As is the tradition on his apostolic trips abroad, during his flight to the United Kingdom the Holy Father answered questions from the journalists accompanying him on the papal aircraft.
One journalist asked the Pope if he was worried about the discussions and contrasting opinions that have marked preparations for his trip. “The tradition of the country has included strong anti-Catholic views. Are you concerned about how you will be received?”
Benedict XVI replied: “I must say that I am not worried because when I went to France it was said that it was the most anti-clerical of countries, with strong anti-clerical currents and a minimum number of faithful, and when I went to the Czech Republic it was also said that it was the most irreligious and anticlerical country of Europe. … Of course, Great Britain has its own history of anti-Catholicism, that much is obvious, but it is also a country with a great history of tolerance. Thus I am certain that there will be a generally positive welcome from Catholics and believers, attention from those from those who seek to progress in our time, and mutual respect and tolerance where there is anti-Catholicism. I hope to carry on courageously and joyfully”.
The second question was: “The United Kingdom, like many other Western countries, is considered to be a secular State. There is a strong culturally-motivated atheist movement. Nonetheless, there are also signs that religious faith – particularly faith in Jesus Christ – remains alive at a personal level. What does this mean for Catholics and Anglicans? Can anything be done to make the Church a more credible and attractive institution?”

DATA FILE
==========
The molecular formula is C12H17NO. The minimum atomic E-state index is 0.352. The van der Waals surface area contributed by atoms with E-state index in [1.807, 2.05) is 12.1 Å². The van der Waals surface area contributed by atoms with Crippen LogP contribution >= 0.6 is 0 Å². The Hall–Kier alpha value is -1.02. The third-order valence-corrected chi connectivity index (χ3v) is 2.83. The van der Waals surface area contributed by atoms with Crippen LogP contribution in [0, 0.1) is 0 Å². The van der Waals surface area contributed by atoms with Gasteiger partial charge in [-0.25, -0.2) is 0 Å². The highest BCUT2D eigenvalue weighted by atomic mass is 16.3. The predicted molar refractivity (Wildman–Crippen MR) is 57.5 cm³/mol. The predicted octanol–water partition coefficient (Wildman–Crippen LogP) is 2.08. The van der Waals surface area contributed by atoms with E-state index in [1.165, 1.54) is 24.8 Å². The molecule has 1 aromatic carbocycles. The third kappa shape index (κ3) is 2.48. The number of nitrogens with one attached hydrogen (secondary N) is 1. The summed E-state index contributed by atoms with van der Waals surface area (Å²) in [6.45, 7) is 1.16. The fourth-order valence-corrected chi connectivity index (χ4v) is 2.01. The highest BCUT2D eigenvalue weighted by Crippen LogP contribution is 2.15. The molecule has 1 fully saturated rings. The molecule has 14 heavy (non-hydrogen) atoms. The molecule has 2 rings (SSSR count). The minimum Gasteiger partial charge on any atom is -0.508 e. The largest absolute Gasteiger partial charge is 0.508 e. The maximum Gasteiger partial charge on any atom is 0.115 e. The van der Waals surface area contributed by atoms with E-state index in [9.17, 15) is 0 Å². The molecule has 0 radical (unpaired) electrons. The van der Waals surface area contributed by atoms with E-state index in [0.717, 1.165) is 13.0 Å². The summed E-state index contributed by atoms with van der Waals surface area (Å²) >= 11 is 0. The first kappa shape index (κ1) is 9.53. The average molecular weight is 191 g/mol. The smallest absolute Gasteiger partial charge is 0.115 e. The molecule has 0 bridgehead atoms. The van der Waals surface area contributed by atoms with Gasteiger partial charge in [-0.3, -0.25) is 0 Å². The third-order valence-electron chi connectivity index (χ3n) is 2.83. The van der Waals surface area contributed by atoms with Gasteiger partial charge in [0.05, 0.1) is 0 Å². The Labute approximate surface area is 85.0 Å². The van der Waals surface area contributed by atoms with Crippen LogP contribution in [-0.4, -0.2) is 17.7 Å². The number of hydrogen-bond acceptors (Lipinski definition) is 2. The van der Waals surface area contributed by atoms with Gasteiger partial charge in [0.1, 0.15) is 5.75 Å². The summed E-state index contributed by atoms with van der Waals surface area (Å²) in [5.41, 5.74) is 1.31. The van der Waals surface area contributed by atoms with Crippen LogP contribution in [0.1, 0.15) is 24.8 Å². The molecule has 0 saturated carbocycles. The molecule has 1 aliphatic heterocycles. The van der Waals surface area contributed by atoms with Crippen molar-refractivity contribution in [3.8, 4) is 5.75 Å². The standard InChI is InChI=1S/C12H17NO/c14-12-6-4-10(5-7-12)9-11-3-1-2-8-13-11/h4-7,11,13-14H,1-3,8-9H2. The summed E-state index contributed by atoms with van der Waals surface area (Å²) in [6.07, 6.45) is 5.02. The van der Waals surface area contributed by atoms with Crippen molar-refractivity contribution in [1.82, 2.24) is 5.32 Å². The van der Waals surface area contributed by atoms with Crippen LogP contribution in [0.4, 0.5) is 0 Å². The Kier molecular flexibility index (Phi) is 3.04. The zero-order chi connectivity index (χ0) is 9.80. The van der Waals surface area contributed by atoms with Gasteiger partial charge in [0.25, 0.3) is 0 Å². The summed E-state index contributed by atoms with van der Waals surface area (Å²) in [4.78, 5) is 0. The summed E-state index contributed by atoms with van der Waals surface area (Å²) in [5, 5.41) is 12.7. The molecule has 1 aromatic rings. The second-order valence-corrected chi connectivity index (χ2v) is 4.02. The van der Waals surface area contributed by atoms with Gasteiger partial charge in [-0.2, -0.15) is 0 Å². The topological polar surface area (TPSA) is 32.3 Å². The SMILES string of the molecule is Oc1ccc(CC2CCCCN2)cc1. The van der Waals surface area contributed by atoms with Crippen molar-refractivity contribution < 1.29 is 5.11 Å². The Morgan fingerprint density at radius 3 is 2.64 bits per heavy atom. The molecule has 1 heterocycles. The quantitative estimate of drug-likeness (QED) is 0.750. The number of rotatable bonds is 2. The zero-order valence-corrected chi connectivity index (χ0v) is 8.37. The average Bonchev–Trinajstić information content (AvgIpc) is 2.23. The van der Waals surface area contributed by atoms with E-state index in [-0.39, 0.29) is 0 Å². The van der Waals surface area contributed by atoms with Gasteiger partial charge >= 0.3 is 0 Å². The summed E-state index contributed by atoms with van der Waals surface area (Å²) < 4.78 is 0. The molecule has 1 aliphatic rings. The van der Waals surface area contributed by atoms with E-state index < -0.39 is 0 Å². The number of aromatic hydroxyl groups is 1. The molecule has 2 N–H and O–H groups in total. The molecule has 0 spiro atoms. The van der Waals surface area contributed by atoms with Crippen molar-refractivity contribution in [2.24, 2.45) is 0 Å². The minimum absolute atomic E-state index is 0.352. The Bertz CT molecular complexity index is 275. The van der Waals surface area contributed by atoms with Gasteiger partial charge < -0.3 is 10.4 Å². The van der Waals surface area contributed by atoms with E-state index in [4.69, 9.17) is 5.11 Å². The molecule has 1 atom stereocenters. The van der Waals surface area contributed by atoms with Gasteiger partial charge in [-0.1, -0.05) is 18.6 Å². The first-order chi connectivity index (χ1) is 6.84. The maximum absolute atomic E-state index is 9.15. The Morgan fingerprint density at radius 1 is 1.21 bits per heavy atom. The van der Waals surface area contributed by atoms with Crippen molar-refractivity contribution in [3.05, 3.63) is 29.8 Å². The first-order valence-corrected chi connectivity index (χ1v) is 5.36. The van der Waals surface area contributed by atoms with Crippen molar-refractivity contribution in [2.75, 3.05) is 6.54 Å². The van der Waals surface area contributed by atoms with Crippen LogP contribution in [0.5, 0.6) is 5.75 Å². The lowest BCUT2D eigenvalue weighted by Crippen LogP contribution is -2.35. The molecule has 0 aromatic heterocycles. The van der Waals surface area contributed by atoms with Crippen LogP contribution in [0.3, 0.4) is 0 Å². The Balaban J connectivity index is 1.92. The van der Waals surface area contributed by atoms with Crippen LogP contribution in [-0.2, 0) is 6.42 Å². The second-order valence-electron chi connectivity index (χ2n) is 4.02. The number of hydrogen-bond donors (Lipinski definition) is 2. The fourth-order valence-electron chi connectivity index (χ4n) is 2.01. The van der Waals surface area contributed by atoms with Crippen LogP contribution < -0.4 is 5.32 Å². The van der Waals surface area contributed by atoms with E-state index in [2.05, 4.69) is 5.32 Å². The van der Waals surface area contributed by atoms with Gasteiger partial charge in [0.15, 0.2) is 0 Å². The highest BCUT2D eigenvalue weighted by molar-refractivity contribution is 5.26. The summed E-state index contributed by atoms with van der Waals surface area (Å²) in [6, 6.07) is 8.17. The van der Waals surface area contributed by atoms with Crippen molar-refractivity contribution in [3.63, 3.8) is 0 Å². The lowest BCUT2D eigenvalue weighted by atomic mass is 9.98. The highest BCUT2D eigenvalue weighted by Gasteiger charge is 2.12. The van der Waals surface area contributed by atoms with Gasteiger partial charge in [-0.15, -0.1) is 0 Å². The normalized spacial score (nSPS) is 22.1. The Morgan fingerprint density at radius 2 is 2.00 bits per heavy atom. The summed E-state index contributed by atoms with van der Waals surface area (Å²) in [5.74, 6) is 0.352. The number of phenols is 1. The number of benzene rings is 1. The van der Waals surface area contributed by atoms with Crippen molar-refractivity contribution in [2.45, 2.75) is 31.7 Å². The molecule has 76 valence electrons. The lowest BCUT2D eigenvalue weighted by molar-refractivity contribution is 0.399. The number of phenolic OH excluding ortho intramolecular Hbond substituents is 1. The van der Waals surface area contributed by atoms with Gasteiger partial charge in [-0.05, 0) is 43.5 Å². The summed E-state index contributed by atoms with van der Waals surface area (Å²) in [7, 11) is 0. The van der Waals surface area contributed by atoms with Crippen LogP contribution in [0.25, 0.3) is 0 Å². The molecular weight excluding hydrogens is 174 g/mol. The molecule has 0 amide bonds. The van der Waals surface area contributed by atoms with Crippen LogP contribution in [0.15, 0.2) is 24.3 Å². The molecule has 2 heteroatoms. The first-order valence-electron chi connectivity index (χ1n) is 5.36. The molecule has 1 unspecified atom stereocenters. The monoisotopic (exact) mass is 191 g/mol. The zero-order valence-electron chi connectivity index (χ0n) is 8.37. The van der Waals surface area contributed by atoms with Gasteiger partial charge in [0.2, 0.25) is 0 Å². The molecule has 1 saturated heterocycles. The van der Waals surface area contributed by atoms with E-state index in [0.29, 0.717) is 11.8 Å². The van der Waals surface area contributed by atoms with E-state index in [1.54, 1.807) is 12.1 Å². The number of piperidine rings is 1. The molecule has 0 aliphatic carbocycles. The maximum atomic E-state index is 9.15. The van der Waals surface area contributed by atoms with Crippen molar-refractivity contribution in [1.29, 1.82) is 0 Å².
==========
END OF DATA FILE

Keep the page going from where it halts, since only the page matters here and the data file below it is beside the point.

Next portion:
“In my view”, the Pope replied, “a Church which seeks above all to be attractive is already on the wrong path, because the Church does not work for herself, she does not work to increase her numbers and her power. The Church is at the service of Another. She serves not herself, not to become strong; rather, she serves to make the announcement of Jesus Christ more accessible: the great truths, the great powers of love and reconciliation which appeared in Him and which always come from the presence of Jesus Christ. … In this sense its seems to me that Anglicans and Catholics have a simple task, the same task, the same direction to follow. If Anglicans and Catholics see that neither is an end unto themselves, but that they are both instruments of Christ (‘friend of the bridegroom’ as St. John says); if both follow Christ’s priorities and not their own, then they come together because those priorities unite them. They are no longer rivals, each searching for more followers, they are joined in their commitment to the truth of Christ which comes into this world. Thus do they also reciprocally discover authentic and fruitful ecumenism”.
The third question put to the Pope focused on how to restore trust among the faithful following the sex abuse scandals.